How the United Nations was born on this day in 1945, and how it has evolved

How the United Nations was born on this day in 1945, and how it has evolved

Context- In 1945, on this day, the United Nations was founded amid a period of turmoil in international relations. The Second World War (1939-45) had just ended, coming a few years after the devastation caused by the First World War (1914-18).

Countries that had dominated world affairs had suffered a great deal after the two wars, and there were two emerging new powers, in the form of the United States and the USSR, who looked set to rival each other. Born out of the horrors of that period, the UN was primarily tasked with the goal of maintaining world peace and saving future generations from the evils of war.

The birth of the United Nations

  • The UN was born out of the ashes of yet another international organisation created with the intention of keeping war away.
  • The League of Nations was created in June 1919, after World War I, as part of the Treaty of Versailles. However, when the Second World War broke out in 1939, the League closed down and its headquarters in Geneva remained empty throughout the war.
  • Consequently, in August 1941, American President Franklin D. Roosevelt and British Prime Minister Winston Churchill held a secret meeting aboard naval ships in Placenta Bay, located on the southeast coast of Newfoundland, Canada.
  • The heads of the two countries discussed the possibility of creating a body for international peace efforts and a range of issues related to the war.
  • Together they issued a statement that came to be called the Atlantic Charter. It was not a treaty, but only an affirmation that paved the way for the creation of the UN.
  • The United States joined the war in December 1941, and for the first time the term ‘United Nations’ was coined by President Roosevelt to identify those countries which were allied against the axis powers – Germany, Italy and Japan.
  • On January 1, 1942, representatives of 26 allied nations met in Washington DC to sign the declaration of the United Nations, which basically spelt out the war objectives of the Allied powers.
  • India, which was under British colonial rule at the time, was also among these nations. According to a Ministry of External Affairs release, “Independent India viewed its membership at the United Nations as an important guarantee for maintaining international peace and security.”
  • Over the next couple of years, several meetings took place among the Allied Big Four — the United States of America, the Soviet Union, the United Kingdom and China — to decide on the post-war charter that would describe the precise role of the United Nations.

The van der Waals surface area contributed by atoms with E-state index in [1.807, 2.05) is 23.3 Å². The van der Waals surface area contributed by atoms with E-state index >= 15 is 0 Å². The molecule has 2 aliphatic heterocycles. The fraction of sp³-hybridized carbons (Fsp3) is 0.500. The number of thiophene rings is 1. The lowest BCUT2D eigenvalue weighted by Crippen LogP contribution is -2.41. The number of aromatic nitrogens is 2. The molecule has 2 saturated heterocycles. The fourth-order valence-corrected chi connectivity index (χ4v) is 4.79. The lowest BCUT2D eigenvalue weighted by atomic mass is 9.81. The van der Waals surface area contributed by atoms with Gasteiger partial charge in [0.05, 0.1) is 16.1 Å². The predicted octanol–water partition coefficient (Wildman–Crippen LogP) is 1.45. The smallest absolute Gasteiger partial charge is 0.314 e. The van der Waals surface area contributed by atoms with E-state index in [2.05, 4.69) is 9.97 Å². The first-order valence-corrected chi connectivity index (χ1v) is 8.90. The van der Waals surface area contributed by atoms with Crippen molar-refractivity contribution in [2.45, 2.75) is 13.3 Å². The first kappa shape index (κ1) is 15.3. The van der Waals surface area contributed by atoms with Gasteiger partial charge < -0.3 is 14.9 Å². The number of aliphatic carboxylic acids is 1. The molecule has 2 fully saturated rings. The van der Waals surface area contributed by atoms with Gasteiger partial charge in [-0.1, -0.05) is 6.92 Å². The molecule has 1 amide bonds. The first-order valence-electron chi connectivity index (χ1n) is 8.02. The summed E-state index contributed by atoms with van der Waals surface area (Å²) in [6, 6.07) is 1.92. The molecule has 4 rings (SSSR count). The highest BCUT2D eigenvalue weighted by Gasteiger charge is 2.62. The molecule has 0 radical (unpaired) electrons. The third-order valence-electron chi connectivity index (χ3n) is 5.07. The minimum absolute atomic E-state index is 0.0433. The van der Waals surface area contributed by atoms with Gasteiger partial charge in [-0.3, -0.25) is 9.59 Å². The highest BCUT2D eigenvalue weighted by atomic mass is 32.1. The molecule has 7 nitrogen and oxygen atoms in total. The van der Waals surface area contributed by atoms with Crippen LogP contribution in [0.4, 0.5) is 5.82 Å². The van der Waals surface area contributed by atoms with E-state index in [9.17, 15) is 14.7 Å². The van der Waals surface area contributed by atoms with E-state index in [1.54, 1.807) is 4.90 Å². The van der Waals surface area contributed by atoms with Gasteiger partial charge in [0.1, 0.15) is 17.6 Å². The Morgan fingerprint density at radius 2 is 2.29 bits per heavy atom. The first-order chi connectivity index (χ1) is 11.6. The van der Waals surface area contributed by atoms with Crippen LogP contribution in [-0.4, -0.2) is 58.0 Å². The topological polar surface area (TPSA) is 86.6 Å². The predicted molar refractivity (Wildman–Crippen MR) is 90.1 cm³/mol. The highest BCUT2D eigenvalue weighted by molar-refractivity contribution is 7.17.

• The United Nations finally came into existence on October 24, 1945, after being ratified by 51 nations, which included five permanent members (France, the Republic of China, the Soviet Union, the UK and the US) and 46 other signatories. The first meeting of the General Assembly took place on January 10, 1946.
  • The four main goals of the UN included maintaining international peace and security, developing friendly relations among nations, achieving international cooperation in solving international problems and being at the center for harmonising the actions of nations in the attainment of these common ends.

Achievements and failures of the UN

  • While at the time of its formation, the UN consisted of only 51 member states, independence movements and de-colonisation in the subsequent years led to an expansion of its membership. At present, 193 countries are members of the UN.
  • The UN boasts of several significant achievements in the last 75 years. Soon after its formation, it passed a resolution to commit to the elimination of nuclear weapons in 1946. In 1948, it created the World Health Organisation (WHO) to deal with communicable diseases like smallpox, malaria, HIV.
  • In 1950, the UN created the High Commissioner for Refugees to take care of the millions who had been displaced due to World War II. It continues to be on the frontlines of crises faced by refugees from countries across the world.
  • In 1972, the UN environment programme was created. More recently in 2002, the UN established the UN criminal court to try those who have committed war crimes, genocide, and other atrocities.
  • The UN has also met with its share of criticisms. In 1994, for instance, the organisation failed to stop the Rwandan genocide. In 2005, UN peacekeeping missions were accused of sexual misconduct in the Republic of Congo, and similar allegations have also come from Cambodia and Haiti.
  • In 2011, the UN peacekeeping mission in South Sudan was unsuccessful in eliminating the bloodshed caused by the civil war that broke out in 2013.
  • On a more fundamental level, its structure and other organisations associated with it, such as the World Bank and the IMF, have been criticised for furthering neo-liberal ideas – related to championing free markets and a reduced role of governments. This has been linked to deepening inequalities within countries.
  • Further, the UN has been seen as unrepresentative of its members, particularly countries in the Global South.

Way Forward- At a high-level meeting of the UN General Assembly in 2020, commemorating 75 years of the UN, a declaration was adopted that also set out its goals for the next decade. The goals included protection of the planet and environment, promoting peace, gender equality and women empowerment, digital cooperation, and sustainable financing.

Syllabus- GS-2; International Relations

Source- Indian Express